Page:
It was sad to learn that thousands of people lost their home because of hurricane Harvey and Irma. As a financial planner, I am more worried about that some victims are not able to recover from the loss financially because they don’t have homeowners insurance. Even for those victims who have homeowners insurance, they would be surprised and unhappy about the actual amount they can receive from the insurance company due to lack of understanding of their own policies. They could not make any change now but will learn from the claim process. For people who own a house and have not used your homeowners insurance before, I highly recommend you to read through your own policy and make sure you understand exactly what it covers and how much it covers. I will talk about a couple of common misunderstandings of the homeowners policy in this post. Hope it helps.
Misunderstanding #1: All damages to my house will be covered.
This is not true. Even though there is still some type of policies that only cover certain listed perils, most commonly sold homeowners insurance policies today should cover all perils except those specifically excluded. The most common exclusions are the earthquake, flood, power failure, nuclear hazard, and war. Earthquake and flood insurance can be purchased separately or through an endorsement to your current policy. You could learn more about the National Flood Insurance Program here and the National Earthquake Hazards Reduction Program here. You may be required to have flood insurance if you live in a high-risk flood zone with a mortgage. For hurricanes, the damage will be covered if wind causes it. However, most of the damage, which is usually done by the associated flood, will not be covered. You may also have a separate hurricane deductible if your house is in a high-risk area. For California residents, here is a website that could help you identify any natural hazards your home may potentially face and then help you make an informed insurance decision.
Misunderstanding #2: The insurance company will pay me based on the market value of my house.
This is deadly wrong. First of all, homeowners insurance policy usually does not cover the value of the land which may be a big part of the market value of your house. Secondly, the value being used by your insurance company to determine how much you will get paid is either Actual Cash Value or Replacement Cost, which is chosen by you at the time of the purchase. A policy with Replacement Cost coverage will reimburse you for the cost of replacing your damaged or destroyed property with a same or similar new one up to the coverage amount. A policy with Actual Cash Value coverage will only pay you an approximately amount equal to the replacement cost minus any depreciation (the depreciation amount is mainly calculated based on the estimated remaining lifespan of the property). Obviously, the Replacement Cost Coverage provides higher coverage, but the premium is usually higher.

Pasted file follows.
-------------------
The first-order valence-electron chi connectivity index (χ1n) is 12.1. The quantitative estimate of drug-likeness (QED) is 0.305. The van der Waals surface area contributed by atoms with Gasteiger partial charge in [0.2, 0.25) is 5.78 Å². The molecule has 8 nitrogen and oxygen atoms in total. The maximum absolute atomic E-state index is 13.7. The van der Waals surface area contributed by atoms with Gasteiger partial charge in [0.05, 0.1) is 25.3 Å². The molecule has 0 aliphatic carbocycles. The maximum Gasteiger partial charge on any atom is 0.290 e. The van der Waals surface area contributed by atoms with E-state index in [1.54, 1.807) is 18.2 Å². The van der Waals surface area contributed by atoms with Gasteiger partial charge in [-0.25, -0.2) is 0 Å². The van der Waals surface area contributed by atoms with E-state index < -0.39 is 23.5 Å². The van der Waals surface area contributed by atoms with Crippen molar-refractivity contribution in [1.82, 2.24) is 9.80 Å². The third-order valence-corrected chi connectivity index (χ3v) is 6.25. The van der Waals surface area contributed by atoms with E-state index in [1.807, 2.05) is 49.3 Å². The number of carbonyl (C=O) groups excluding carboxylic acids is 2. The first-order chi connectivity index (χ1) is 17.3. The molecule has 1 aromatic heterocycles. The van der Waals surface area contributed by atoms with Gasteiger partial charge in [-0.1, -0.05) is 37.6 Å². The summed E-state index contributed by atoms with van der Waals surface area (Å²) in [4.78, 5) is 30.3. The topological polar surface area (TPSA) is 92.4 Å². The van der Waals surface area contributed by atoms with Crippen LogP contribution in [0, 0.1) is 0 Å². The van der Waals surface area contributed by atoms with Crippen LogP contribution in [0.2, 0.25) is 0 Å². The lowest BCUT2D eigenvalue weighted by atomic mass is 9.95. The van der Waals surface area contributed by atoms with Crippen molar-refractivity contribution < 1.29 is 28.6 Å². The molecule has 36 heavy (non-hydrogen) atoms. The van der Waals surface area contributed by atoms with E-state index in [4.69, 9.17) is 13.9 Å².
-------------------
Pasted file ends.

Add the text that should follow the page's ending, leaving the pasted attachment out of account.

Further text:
Misunderstanding #3: I will get reimbursed up to my coverage amount after the deduction.
It may be the case. Most common homeowners insurance policies have a coinsurance clause which requires the property to be insured for at least a certain percentage of the replacement value. The normal percentage is 80%, so it is often called the 80% rule. In other words, if you choose to get a coverage less than 80% of the replacement value, your reimbursement will be prorated. Homeowners insurance works differently than your medical coinsurance. Here is an example to show how it works exactly. Let’s say I own a house with a replacement cost of $1,000,000, and my insurance coverage is only $600,000. A sudden wildfire did a $500,000 damage to my house. I will not get reimbursed for the full $500,000 from the insurance company. The amount I will receive is approximately $375,000 = $500,000 * [$600,000/($1,000,000 * 80%)].
However, if you choose to cover over 80% of the replacement value of your house, you are going to get reimbursed for the full damage amount by the insurance company up to your total coverage amount.
Misunderstanding #4: All my personal properties will also be fully covered.
It is not necessarily true. Firstly, unlike the structure of your house, the most common homeowners insurance only covers the damage to your personal property under 16 named perils instead of all perils with certain exclusions mentioned above. Secondly, it often has Actual Cash Value coverage by default. Also, certain types of personal belongings, including but not limited to, cash, securities, furs, jewelry, silverware, firearms, watercraft, and trailers, usually come with special coverage limits. It ranges from a couple of hundred dollars to a couple of thousand dollars. Last but not the least, even you increase your coverage to cover all perils with Replacement Cost and higher limits on your valuable items, still you will not get paid by the insurance company if you don’t have a proof of owning your personal properties in the first place. The best proof would be an inventory of your belongings attached to the receipts.
There are a lot more caveats and specifics you need to know about your own homeowners policy. I recommend you to go through your policy with your agent now or at latest the next renewal date so you could decide whether any changes are needed. We cannot control the natural disaster, but we can control our decisions on how to ensure the risk properly.